“When they do turn for help, nobody believes them,” she said.
Winnebago activist Michelle Free-LaMere said it is important to provide training to women.
“We’re going to have to have those self-defense classes, those situational awareness classes,” she said.
Colette Yellow Robe, chairwoman of the Native American Women’s Nebraska Task Force, said it also is important that Native people stop blaming victims of domestic violence, something she has already seen some people do to Ashlea Aldrich.
“We can’t do that anymore,” Yellow Robe said. “Those days are done.”
Elizabeth Weidner, missing and murdered indigenous women coordinator for the Nebraska Commission on Indian Affairs, shared her own story of abuse.
She said a former boyfriend once threatened to kill himself in front of her using her own gun.
She got a protection order against him, which he violated, leading to his arrest and imprisonment.
Weidner said she decided to leave and attend law school. She is now a second-year law student and is working to get policies in place to prevent the murder and abuse of Native women.
She said she is currently trying to gather accurate data about how many Native women are missing in Nebraska. She asked those gathered at Saturday’s vigil to let her know if they knew of any missing women who haven’t been reported to the police.
“If anyone knows someone who is missing and a report wasn’t filed or police didn’t care, let me know,” she said. “I want everyone to be accounted for.”
Sans Souci said it’s important to understand that even when people seem respectable and kind, they still may be hiding a violent side.
She said the night she fled her home that she shared with her brother and mother she had come home to find her two boys running from the house.
Sans Souci went inside the house to find her brother, still fuming.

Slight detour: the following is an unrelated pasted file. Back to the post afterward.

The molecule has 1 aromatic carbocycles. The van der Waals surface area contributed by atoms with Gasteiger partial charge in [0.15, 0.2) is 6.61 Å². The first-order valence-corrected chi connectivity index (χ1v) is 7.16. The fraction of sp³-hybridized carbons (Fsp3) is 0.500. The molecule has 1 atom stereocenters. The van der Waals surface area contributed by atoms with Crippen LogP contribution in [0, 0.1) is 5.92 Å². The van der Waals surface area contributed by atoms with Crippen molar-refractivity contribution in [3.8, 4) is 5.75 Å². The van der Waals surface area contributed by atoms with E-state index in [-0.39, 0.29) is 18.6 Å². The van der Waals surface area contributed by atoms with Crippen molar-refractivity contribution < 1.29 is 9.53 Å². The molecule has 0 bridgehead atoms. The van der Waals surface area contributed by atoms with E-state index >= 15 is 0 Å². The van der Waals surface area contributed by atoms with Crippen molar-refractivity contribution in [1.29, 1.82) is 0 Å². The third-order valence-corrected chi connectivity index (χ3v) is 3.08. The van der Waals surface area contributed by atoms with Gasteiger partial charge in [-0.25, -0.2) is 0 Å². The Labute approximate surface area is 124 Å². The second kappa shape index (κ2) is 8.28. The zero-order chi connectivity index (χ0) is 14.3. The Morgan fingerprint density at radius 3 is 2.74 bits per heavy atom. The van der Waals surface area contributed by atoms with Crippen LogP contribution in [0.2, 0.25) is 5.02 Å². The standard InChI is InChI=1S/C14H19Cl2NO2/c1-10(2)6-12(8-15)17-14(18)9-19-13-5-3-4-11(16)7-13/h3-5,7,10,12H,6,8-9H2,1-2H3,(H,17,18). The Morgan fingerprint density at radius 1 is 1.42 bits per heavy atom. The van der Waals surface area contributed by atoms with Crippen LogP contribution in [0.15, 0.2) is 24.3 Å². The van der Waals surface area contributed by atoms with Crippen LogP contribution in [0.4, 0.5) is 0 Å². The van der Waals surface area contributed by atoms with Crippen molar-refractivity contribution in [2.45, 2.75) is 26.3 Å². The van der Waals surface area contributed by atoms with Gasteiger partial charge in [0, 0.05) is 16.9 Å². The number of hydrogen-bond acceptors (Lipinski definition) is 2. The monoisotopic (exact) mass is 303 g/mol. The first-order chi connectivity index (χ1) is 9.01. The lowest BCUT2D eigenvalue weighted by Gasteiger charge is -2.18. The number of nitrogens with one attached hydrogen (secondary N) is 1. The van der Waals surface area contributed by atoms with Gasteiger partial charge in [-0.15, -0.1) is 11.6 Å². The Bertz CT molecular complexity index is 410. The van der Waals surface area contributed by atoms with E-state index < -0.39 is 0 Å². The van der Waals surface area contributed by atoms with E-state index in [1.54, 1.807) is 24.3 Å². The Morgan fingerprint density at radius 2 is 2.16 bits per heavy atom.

“You have not taught them anything!” he yelled at her. “They don’t share.”
He told her that her boys refused to share a toy with his own children. He attacked her spiritual beliefs, saying she was a hypocrite for not teaching her children to share.
It wasn’t the first time her brother had lost his temper, but this time, he had gone too far, Sans Souci said. With her children crying, she decided she had to leave.
She loaded up her children, and drove to Omaha. With very little money and no place else to go, Sans Souci prayed that night. And she began to despair.
She asked her creator why no one wanted her or her children and began to question whether it might be better if they were all dead.
Her 10-year-old daughter heard her praying and chastised her mother.
“Mom, please don’t think that way,” she said.
As dawn finally broke after that long night, Sans Souci began trying to think of where she and her children might go. She decided to take them to a sundance.
She spent the next day preparing for the ceremony and the two days after that sundancing.
“I prayed for my kids, and I prayed for a home,” she said.
When she was finished, a niece who lived in Lincoln offered to let her and her kids stay with her for three weeks until they were able to get housing.
She said she hasn’t spoken to her brother for a long time but has found peace now that she and her children have their own home and don’t have to fear angering him.
“Now I can let it go,” she said. “Now my healing begins.”
Omaha Tribe and Ashlea Aldrich
In addition to issuing statements about the death of Ashlea Aldrich, the Omaha Tribe offered counseling and participated in vigils over the last week.
Today, we filled with grief as a community. When our community hurts, we all hurt. May Wakonda give strength in this...